Court: Court of Appeals of Texas, Sixth District, Texarkana
Case Name: Stanford v. Cannon
Citation: 2011 Tex. App. LEXIS 4754
In the original case, the plaintiff had sought cosmetic laser hair removal. Prior to the procedure, the plaintiff completed a medical history questionnaire. He also signed a consent form outlining the mode of action of the procedure, the potential benefits of the treatment, the probability of success, and the possible complications of the treatment. The plaintiff gave his consent to allow the medical personnel at the hair removal clinic, under the supervision and control of a physician, to perform laser hair removal surgery. The plaintiff subsequently suffered scarring of and second-degree burns to his genitalia and sued for negligence. He alleged that the technician’s improper use of the hair removal device and failure to stop on time caused his injuries. He further claimed that the supervising physician was vicariously liable as the owner of the clinic.
The plaintiff claimed this was not a health care liability lawsuit, arguing that his allegations were common-law negligence and were regulated by the standard of ordinary care. The trial court accepted this argument and rejected the defendant’s motion to dismiss. The defendants appealed this decision, arguing the case was a health care liability claim and, again, seeking the case to be dismissed since the plaintiff had not filed an expert report.
The Laser Hair Removal Expert
Upon appeal, the appellee contended that since laypersons routinely operate laser hair removal devices without medical supervision or guidance, there was no need for expert medical testimony. The appellant argued that the knowledge of performing laser hair removal surgery was outside that of a layperson, and, thus, laser hair removal expert witness testimony was needed to prove each of his claims of negligence.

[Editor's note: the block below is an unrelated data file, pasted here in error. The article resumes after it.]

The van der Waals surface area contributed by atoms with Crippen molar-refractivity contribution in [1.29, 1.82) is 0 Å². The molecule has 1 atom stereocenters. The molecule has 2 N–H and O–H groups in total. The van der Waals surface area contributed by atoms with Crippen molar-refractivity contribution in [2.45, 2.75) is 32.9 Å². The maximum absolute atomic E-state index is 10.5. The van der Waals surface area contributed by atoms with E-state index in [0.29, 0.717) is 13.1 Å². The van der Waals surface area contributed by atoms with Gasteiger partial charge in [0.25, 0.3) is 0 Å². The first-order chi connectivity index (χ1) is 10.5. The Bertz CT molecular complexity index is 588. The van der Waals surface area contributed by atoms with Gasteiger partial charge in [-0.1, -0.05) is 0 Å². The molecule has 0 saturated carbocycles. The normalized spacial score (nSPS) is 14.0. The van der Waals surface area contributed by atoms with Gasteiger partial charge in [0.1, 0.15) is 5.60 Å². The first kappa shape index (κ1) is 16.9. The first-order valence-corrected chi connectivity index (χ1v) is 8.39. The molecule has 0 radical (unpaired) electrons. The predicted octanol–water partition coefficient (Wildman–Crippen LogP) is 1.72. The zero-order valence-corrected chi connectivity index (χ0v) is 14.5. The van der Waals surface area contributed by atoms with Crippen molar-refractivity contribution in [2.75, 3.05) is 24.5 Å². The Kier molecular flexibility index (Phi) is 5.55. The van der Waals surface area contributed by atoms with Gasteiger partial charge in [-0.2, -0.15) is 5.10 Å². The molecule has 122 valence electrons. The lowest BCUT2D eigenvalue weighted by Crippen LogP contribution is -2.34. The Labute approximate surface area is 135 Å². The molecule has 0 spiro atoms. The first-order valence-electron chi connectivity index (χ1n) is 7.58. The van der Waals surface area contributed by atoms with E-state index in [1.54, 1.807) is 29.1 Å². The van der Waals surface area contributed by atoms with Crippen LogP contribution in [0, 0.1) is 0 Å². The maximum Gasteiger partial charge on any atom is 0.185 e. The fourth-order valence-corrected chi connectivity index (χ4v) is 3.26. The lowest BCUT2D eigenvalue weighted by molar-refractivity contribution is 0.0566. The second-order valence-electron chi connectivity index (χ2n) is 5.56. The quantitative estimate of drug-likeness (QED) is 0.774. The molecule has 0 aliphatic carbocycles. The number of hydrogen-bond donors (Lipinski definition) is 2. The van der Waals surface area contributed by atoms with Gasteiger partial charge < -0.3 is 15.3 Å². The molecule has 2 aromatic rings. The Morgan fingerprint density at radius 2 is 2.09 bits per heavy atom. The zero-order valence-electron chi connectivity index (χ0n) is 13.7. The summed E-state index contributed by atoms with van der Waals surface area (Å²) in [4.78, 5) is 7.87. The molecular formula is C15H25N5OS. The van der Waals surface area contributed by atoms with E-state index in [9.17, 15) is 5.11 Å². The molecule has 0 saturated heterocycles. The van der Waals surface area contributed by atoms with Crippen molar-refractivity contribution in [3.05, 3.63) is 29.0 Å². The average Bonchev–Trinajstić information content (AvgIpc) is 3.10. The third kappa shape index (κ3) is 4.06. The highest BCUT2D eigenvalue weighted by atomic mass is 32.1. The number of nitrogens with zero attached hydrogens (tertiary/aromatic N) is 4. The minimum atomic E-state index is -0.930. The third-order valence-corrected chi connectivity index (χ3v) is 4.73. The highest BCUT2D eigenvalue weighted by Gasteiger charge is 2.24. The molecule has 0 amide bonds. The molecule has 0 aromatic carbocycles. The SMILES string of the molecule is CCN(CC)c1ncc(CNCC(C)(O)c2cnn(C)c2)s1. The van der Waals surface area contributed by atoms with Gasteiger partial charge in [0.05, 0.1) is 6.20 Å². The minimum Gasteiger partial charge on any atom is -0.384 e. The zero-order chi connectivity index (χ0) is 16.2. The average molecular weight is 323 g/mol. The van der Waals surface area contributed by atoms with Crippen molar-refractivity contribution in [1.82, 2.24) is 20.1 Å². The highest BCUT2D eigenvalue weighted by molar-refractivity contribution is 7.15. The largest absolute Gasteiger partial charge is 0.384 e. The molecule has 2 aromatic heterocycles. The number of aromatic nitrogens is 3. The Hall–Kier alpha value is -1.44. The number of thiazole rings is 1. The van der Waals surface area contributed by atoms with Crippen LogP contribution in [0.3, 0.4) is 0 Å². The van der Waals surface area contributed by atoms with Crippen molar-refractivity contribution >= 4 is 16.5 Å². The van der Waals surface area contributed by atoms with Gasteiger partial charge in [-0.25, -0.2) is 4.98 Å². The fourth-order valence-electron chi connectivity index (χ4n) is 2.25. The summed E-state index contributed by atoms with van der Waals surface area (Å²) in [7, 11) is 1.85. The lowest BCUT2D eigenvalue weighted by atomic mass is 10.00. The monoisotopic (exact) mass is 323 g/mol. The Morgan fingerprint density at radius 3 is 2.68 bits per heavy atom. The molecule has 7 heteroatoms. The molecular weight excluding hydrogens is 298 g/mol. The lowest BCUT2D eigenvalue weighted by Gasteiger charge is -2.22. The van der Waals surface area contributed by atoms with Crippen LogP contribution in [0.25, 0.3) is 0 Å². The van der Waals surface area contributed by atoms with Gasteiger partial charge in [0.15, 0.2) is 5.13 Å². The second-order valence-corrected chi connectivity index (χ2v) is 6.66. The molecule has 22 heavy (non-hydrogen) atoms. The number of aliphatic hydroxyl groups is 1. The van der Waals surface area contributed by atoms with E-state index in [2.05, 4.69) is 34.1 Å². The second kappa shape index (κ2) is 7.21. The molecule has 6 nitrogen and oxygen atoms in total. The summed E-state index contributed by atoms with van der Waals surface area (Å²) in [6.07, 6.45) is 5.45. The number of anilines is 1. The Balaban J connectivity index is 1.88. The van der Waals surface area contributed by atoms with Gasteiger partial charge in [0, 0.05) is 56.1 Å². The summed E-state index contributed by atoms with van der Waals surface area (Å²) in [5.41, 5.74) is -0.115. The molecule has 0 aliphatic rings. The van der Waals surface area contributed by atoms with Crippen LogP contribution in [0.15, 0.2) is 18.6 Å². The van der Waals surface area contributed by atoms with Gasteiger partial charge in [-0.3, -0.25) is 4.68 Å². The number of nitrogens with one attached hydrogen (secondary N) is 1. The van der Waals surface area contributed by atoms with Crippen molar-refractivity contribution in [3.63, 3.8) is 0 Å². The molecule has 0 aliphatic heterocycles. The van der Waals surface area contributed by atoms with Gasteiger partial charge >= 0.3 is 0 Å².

The court held that the claim was that of health care responsibility. Therefore, the appellee was required to submit a laser hair removal expert report for a number of reasons, firstly, since medical records were produced in connection with each of the two procedures performed. Also, the court explained this was a health care matter since the supervising doctor signed the report, showing his agreement with the treatment provided. Further, the appellee had been designated as a patient, signed a consent form, and provided a comprehensive medical history.
The court also discussed that laser hair removal expert witness testimony was needed to prove negligence. The court observed that while the technician was qualified in the use of a laser hair removal tool, she also sought medical advice on the appropriate settings in this particular situation. Further, the court noted that “the question of the skillful and proper use of a laser hair removal device is a question requiring expert testimony from a medical or health care professional.” The court believed that expert medical evidence was needed to determine whether the laser hair removal device was correctly calibrated, whether the proper attachment was used, and whether the surgery should have been performed in a shorter period. The court concluded that such information did not fall within the common knowledge of the general public and required laser hair removal expertise.
The appeals court reversed the judgment and the case was sent back to the trial court for further proceedings.
Key Takeaways for Experts
This case illustrates why expert witnesses are needed in cases of negligence. In this case, the appellant argued that a layperson would not have the knowledge behind performing laser hair removal surgery to which the court agreed. An expert’s expertise is used to explain certain aspects of a case that the jury may not understand. This is why it’s important that experts have the expertise a layperson may not have.